FDA Issues Warning Against Illegally Sold Cancer Treatments
The FDA issued 14 warning letters and 4 online adviseries to a number of companies selling products which claim to prevent, diagnose, treat, mitigate or cure cancer without FDA approval.
In the world of the Internet, consumers can purchase practically anything they wish for — except a surefire cure for cancer.
This week, the FDA issued 14 warning letters and 4 online advisories to companies that claim to prevent, diagnose, treat, mitigate, or cure cancer. The letters cover over 65 products that were being sold—mostly on websites and social media—without FDA approval.
The illegally sold products cited in this latest round of warning letters include a variety of product types, such as pills, topical creams, ointments, oils, drops, syrups, teas and diagnostics (such as thermography devices). They include products marketed for use by humans or pets that make illegal, unproven claims regarding preventing, reversing or curing cancer, killing/inhibiting cancer cells or tumors, or other similar anticancer claims.
“They [the products] have not been reviewed by the FDA for safety and efficacy, and can be dangerous to both people and pets,” the FDA said in a statement. The agency encourages healthcare professionals and consumers to report adverse reactions associated with these or similar products to the agency’s MedWatch program.
“Consumers should not use these or similar unproven products because they may be unsafe and could prevent a person from seeking an appropriate and potentially life-saving cancer diagnosis or treatment,” said Douglas W. Stearn, director of the Office of Enforcement and Import Operations in the FDA’s Office of Regulatory Affairs.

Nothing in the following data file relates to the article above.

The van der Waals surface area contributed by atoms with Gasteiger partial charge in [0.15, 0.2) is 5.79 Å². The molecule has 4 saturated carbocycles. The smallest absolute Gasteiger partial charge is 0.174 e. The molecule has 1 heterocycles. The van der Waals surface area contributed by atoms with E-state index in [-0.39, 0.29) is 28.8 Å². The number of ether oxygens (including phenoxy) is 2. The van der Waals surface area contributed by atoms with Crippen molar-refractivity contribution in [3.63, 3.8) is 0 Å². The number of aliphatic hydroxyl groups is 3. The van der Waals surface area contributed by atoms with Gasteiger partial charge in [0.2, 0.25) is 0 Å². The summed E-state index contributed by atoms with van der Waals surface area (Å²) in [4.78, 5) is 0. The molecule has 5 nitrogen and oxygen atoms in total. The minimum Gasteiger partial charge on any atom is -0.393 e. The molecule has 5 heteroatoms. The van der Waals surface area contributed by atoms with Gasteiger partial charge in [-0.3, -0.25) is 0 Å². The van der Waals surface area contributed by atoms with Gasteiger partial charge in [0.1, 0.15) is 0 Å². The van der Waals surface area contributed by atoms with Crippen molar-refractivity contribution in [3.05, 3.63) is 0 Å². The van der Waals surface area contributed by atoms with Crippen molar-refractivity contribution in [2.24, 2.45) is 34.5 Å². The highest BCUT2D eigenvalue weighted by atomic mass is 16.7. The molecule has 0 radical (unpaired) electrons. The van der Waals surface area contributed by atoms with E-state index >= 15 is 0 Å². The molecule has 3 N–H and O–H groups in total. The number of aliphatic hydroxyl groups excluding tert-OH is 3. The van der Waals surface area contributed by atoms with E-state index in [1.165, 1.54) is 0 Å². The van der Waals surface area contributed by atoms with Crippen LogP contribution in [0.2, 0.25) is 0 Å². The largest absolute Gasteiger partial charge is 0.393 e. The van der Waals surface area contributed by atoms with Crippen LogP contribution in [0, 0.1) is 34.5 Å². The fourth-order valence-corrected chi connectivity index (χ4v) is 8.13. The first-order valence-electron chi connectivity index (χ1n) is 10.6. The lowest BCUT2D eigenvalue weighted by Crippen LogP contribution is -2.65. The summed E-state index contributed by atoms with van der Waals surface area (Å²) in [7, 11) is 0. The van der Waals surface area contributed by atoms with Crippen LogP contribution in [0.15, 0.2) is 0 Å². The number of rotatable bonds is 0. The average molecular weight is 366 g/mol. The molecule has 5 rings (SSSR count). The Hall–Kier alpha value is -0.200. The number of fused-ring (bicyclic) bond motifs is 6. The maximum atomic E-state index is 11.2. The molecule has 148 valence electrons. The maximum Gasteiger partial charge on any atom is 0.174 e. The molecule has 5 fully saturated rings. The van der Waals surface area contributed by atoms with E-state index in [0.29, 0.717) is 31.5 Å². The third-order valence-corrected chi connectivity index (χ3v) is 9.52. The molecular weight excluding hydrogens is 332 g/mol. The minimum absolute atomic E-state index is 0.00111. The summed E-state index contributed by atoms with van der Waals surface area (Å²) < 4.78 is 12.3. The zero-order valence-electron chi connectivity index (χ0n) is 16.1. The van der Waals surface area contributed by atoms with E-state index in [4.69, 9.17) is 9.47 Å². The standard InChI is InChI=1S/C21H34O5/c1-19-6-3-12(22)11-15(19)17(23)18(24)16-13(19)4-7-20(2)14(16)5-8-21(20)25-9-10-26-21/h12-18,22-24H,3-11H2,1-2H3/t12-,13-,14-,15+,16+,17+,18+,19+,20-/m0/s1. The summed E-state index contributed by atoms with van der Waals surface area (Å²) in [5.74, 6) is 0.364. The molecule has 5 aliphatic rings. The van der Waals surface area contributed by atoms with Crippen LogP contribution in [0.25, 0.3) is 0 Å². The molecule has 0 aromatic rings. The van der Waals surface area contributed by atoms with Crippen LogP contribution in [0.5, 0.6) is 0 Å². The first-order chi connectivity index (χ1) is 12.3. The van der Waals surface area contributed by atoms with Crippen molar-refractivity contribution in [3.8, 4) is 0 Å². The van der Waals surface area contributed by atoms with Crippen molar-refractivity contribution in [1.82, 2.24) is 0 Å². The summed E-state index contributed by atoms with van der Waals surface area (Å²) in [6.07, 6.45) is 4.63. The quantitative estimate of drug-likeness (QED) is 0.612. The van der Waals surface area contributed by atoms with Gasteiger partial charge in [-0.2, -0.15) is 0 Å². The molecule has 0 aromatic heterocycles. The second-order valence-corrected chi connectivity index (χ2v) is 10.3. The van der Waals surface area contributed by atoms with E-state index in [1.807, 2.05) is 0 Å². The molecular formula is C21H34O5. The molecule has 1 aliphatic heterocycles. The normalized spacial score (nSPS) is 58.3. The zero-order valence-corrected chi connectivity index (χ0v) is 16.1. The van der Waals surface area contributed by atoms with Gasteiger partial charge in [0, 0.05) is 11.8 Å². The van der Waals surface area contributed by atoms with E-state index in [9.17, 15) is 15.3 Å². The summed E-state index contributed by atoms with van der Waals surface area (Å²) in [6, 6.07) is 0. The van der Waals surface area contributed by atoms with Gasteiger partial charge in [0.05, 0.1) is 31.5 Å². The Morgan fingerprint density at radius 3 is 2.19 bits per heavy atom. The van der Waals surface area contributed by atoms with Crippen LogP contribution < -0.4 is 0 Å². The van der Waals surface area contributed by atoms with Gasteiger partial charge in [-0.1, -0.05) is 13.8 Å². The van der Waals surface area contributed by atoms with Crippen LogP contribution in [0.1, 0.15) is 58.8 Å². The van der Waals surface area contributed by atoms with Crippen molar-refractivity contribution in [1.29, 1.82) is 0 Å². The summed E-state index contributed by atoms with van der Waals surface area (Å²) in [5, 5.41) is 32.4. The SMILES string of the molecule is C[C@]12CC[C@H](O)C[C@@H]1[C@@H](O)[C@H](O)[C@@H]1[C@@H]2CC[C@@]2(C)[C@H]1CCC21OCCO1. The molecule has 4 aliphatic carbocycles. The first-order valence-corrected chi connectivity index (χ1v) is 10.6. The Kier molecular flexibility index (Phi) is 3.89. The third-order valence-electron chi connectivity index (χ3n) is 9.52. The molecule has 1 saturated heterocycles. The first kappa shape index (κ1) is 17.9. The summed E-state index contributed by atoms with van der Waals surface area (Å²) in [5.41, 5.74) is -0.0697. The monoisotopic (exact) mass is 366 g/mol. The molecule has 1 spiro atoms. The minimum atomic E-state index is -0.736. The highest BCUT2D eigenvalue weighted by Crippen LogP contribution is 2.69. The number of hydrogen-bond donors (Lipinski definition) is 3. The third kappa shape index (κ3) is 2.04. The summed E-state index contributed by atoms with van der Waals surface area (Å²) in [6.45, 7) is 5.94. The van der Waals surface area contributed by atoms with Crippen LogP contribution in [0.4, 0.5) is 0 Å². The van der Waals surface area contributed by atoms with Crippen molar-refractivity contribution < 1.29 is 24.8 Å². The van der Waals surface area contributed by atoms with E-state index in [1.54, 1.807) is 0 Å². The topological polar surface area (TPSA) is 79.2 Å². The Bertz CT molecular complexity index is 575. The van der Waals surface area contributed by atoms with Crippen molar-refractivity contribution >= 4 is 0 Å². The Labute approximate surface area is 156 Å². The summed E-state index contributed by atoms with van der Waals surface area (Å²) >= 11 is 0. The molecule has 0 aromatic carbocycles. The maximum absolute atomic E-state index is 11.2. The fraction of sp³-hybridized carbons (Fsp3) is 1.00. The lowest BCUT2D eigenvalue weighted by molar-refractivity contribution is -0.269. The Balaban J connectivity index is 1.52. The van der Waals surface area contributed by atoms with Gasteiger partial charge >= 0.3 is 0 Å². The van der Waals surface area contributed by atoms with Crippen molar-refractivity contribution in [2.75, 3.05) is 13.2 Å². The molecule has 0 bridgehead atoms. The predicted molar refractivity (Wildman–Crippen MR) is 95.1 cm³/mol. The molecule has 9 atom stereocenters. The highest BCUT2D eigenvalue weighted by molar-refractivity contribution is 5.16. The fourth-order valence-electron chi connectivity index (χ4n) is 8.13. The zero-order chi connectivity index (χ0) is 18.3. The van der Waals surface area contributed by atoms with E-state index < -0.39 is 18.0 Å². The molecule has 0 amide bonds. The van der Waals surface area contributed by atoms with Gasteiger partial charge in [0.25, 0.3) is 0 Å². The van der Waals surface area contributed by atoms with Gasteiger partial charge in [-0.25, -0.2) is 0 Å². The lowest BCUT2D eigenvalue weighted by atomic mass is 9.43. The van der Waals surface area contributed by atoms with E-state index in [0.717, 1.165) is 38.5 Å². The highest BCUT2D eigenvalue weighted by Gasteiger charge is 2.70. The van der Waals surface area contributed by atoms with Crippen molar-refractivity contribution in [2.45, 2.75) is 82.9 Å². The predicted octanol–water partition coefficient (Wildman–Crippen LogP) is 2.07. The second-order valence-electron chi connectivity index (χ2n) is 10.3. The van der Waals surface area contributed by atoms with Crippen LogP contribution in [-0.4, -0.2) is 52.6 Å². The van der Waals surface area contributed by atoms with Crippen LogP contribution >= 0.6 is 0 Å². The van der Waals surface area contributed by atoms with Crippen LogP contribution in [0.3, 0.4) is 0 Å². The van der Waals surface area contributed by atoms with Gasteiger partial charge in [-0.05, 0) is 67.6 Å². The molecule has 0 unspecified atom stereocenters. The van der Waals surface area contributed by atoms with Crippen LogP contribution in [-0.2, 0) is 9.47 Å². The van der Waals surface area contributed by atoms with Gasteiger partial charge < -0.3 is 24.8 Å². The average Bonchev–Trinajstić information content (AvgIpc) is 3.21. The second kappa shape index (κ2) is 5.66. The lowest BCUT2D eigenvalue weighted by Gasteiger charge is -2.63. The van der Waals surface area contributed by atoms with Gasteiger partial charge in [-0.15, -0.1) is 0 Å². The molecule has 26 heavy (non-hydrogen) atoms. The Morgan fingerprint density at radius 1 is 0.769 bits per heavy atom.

Under the Federal Food, Drug and Cosmetic Act, it is illegal to market and/or sell products claiming to fight, cure or prevent cancer without first going through rigorous testing and approval by the FDA. However, these products continue to be offered online, adding to the growing list of products about which the FDA warns American consumers.
The FDA has requested responses from the 14 companies stating how the violations will be corrected. Failure to correct the violations promptly may result in legal action, including product seizure, injunction and/or criminal prosecution.
“We encourage people to remain vigilant whether online or in a store, and avoid purchasing products marketed to treat cancer without any proof they will work,” stressed Stern. "Patients should consult a healthcare professional about proper prevention, diagnosis and treatment of cancer.”
For the list of companies receiving the warning letters, click here.